No sooner had I waved goodbye to the joyous time we’d had at the BBQ the day before, the next morning arrived and it was time to have my PICC line fitted. A peripherally inserted central catheter is a long, thin, hollow tube that goes into a vein above the bend of the elbow and stays in place until treatment is complete. Chemotherapy infusions, antibiotics and intravenous fluids are given through it and blood samples for tests are also taken from it.
My Oncologist recommended I have a PICC line as the FEC chemotherapy drugs I would be having can damage veins and become very painful. I don’t have a problem with needles or injections, but I figured I’d rather put up with having the line in all the time than having to deal with any more distress or discomfort than was necessary.
My Mum and Dad kindly took me to the hospital that day for the appointment. I was slightly tired, and in all honesty, a little hungover from overindulging the day before. It was like the last supper for me. After everyone had finally left ours, Pats and I stayed up drinking a mojito or two and spent our last “chemo-free” evening together laughing, being silly and dancing around the kitchen. On reflection, come the following morning when I felt slightly fuzzy, I didn’t think it was one of my better ideas to have that last mojito, but what we heck, we enjoyed it right up to the end!
I didn’t want to go into the hospital room by myself to have it done so I asked the nurse if my Mum could come in with me. Yes, I’m approaching 40 years old but still need my dear Mum! This was the first time she’d been with me at any of my hospital appointments, so whilst I was really glad she was there, I worried about how she’d feel being exposed to everything that I’d already had a period of time to adjust to.
There were three nurses in the room and they explained the procedure and what was going to happen and also went through the potential risks. I signed the consent form and got on to the hospital bed and laid there like a rigid stiff board! I was given a local anaesthetic to numb the area on my arm before they started.
I didn’t realise at the beginning of the appointment that the lady who was going to put my line in was actually being supervised by the other nurse. I started to feel really nervous – I know they need to learn by practicing on people but it made me feel so anxious as she was explaining what to do! There was an amazing nurse there called Sarah, she had blonde hair which was plaited in two pig tails and she sat chatting away to me to distract me from what was going on.
When I have donated blood or had injections, I’m not really keen on seeing the needle go in or look at what’s going on, so I turned my head to the opposite side and focused on Sarah. She said I looked terrified (no sh1t!) and tried to relax me. As I looked at my Mum’s worried face I then started to feel really bad for asking her to come in with me. From where she was stood, she had a bird’s eye view of what they were doing. This couldn’t have been very nice for her and not exactly what you want to see happening to your daughter.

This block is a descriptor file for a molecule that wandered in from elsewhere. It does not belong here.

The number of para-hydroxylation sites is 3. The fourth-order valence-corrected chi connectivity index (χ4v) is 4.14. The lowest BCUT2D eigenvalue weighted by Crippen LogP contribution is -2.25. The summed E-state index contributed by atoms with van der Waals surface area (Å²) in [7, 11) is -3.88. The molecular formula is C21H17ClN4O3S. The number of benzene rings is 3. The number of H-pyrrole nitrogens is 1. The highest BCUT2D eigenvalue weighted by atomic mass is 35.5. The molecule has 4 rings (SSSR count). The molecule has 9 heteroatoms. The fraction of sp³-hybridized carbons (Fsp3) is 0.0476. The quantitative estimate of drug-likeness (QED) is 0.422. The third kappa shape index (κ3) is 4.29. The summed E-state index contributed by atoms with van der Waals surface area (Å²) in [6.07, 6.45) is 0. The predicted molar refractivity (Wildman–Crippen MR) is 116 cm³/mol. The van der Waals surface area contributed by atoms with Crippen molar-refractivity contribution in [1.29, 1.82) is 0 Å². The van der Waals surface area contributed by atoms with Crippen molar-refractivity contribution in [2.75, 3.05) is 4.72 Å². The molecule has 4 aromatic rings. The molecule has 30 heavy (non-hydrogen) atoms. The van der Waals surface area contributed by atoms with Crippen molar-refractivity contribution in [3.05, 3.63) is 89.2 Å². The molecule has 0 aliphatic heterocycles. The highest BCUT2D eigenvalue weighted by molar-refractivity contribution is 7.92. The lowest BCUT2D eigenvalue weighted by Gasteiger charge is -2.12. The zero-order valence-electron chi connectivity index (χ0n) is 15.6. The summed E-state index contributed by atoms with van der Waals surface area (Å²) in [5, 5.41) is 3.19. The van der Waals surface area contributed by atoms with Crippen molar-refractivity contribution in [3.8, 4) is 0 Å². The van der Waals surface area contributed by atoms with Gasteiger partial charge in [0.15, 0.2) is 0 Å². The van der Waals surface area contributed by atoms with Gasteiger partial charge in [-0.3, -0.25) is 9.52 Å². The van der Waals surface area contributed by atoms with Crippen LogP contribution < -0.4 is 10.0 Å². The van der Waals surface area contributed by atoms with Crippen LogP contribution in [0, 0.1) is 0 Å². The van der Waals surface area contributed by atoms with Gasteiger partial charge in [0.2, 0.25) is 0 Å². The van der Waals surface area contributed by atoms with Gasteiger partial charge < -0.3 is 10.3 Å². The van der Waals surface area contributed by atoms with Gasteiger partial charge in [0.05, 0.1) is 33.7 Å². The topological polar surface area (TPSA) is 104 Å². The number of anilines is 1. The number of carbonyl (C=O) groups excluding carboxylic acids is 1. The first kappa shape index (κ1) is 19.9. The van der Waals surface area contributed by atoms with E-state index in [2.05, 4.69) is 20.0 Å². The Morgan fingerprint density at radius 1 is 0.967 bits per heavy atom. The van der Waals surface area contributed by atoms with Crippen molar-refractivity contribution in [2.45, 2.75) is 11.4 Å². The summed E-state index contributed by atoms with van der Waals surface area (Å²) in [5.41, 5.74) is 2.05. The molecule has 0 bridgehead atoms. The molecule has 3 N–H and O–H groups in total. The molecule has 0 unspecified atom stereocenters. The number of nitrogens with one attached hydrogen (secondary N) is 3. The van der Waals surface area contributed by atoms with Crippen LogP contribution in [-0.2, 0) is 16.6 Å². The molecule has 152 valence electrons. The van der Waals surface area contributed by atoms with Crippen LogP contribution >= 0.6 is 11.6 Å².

They moved an ultrasound over my arm (it had to be done on my right arm due to having had surgery on the left) so they could find the best vein to use. I could see on the machine to my left an image of what the vein looked like (an oblong shape on the screen!). Apparently it wasn’t that long ago, before they had the technology at the hospital, that they used to perform this without the ultrasound which absolutely amazed me. It meant that a doctor had to carry out the procedure whereas now the specialist trained nurses were able to do it.
They basically put a needle into the vein and the PICC line is then threaded through the needle, into a large vein that leads to the heart. I didn’t feel any pain at all, I could just feel a little tugging and prodding sensation. I think the thought of what was happening was worse than it actually was!
My Mum put her hand on me to comfort me, whilst I gripped onto Sarah’s hand tightly as they gently threaded the line along the vein in my arm until it was in place. When it was all done, I looked down to see this wire protruding from my arm. It felt really weird and very alien-like. Well this is going to me for the next few months then! I’m not allowed to get the line wet or submerse my arm in water and the nurses explained that I’d be able to get a plastic arm protector to use in the shower. Lovely!
The PICC line is covered by a dressing which needs to be changed every week. When the line isn’t being used, there is a slight risk of it becoming blocked. To prevent this from happening, I would need the line flushed with a small amount of fluid using a syringe. I’d have to go to the hospital each week to have this done or they can teach your partner/carer to do the flushing/re-dressing over two training sessions. Although Pats had already said he’d wanted to do this for me, whilst I didn’t relish having to go back to the hospital every week, I felt it would be one thing less he’d have to worry about so I said I’d prefer to go to the hospital.
We located my Dad, who had been patiently sitting in the waiting room and went up for a chest x-ray. They confirmed that the line was successfully in the correct position and we were free to go. There we were in the middle of summer and I now had a constant bandage around my arm, completing the cancer look nicely.
After getting the funny shaped plastic covering from the chemist to use in the shower, I decidedly instantly that I wasn’t going to use it. It’s actually meant for people with a plaster cast and I didn’t trust it fully to not get my arm wet in the shower. So baths in the morning is now how my routine goes, waving “Pixie” and my right hand in the air so as not to get it wet. Oh how I long to be able to completely submerge myself in a deep vat of water or stand in a shower and feel the water sprinkling all over me.